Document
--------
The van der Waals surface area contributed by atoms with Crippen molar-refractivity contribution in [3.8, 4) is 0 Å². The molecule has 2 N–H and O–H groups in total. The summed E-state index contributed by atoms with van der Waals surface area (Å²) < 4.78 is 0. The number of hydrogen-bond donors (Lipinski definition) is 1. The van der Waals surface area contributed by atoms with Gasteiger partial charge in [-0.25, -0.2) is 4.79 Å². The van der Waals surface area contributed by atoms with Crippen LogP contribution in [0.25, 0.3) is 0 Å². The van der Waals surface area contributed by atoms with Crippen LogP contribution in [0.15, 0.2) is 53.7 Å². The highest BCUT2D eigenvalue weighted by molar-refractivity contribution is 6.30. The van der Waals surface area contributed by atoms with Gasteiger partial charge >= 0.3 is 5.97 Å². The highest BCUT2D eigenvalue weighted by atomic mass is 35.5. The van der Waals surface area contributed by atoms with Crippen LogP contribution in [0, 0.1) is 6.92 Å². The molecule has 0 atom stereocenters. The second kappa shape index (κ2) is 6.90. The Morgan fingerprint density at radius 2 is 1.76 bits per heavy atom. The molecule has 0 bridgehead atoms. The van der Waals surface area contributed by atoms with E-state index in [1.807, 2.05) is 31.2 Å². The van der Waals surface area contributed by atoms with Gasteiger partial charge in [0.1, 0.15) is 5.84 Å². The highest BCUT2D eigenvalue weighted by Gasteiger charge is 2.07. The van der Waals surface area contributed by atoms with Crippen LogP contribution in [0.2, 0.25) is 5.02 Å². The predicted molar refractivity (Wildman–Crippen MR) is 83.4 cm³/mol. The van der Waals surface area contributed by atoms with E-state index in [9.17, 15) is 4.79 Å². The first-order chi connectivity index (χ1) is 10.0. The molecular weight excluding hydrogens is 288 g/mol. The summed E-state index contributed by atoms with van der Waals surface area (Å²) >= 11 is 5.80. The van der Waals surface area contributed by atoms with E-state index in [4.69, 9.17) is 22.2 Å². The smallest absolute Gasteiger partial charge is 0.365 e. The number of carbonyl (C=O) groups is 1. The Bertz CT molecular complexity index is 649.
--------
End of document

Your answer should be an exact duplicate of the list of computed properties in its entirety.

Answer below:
The van der Waals surface area contributed by atoms with Crippen molar-refractivity contribution in [3.8, 4) is 0 Å². The molecule has 2 N–H and O–H groups in total. The summed E-state index contributed by atoms with van der Waals surface area (Å²) < 4.78 is 0. The number of hydrogen-bond donors (Lipinski definition) is 1. The van der Waals surface area contributed by atoms with Gasteiger partial charge in [-0.25, -0.2) is 4.79 Å². The van der Waals surface area contributed by atoms with Crippen LogP contribution in [0.25, 0.3) is 0 Å². The van der Waals surface area contributed by atoms with Crippen LogP contribution in [0.15, 0.2) is 53.7 Å². The highest BCUT2D eigenvalue weighted by molar-refractivity contribution is 6.30. The van der Waals surface area contributed by atoms with Gasteiger partial charge >= 0.3 is 5.97 Å². The highest BCUT2D eigenvalue weighted by atomic mass is 35.5. The van der Waals surface area contributed by atoms with Crippen LogP contribution in [0, 0.1) is 6.92 Å². The molecule has 0 atom stereocenters. The second kappa shape index (κ2) is 6.90. The Morgan fingerprint density at radius 2 is 1.76 bits per heavy atom. The molecule has 0 bridgehead atoms. The van der Waals surface area contributed by atoms with E-state index in [1.807, 2.05) is 31.2 Å². The van der Waals surface area contributed by atoms with Gasteiger partial charge in [0.1, 0.15) is 5.84 Å². The highest BCUT2D eigenvalue weighted by Gasteiger charge is 2.07. The van der Waals surface area contributed by atoms with Crippen LogP contribution in [0.2, 0.25) is 5.02 Å². The predicted molar refractivity (Wildman–Crippen MR) is 83.4 cm³/mol. The van der Waals surface area contributed by atoms with E-state index in [9.17, 15) is 4.79 Å². The first-order chi connectivity index (χ1) is 10.0. The molecular weight excluding hydrogens is 288 g/mol. The summed E-state index contributed by atoms with van der Waals surface area (Å²) >= 11 is 5.80. The van der Waals surface area contributed by atoms with E-state index in [4.69, 9.17) is 22.2 Å². The smallest absolute Gasteiger partial charge is 0.365 e. The number of carbonyl (C=O) groups is 1. The Bertz CT molecular complexity index is 649.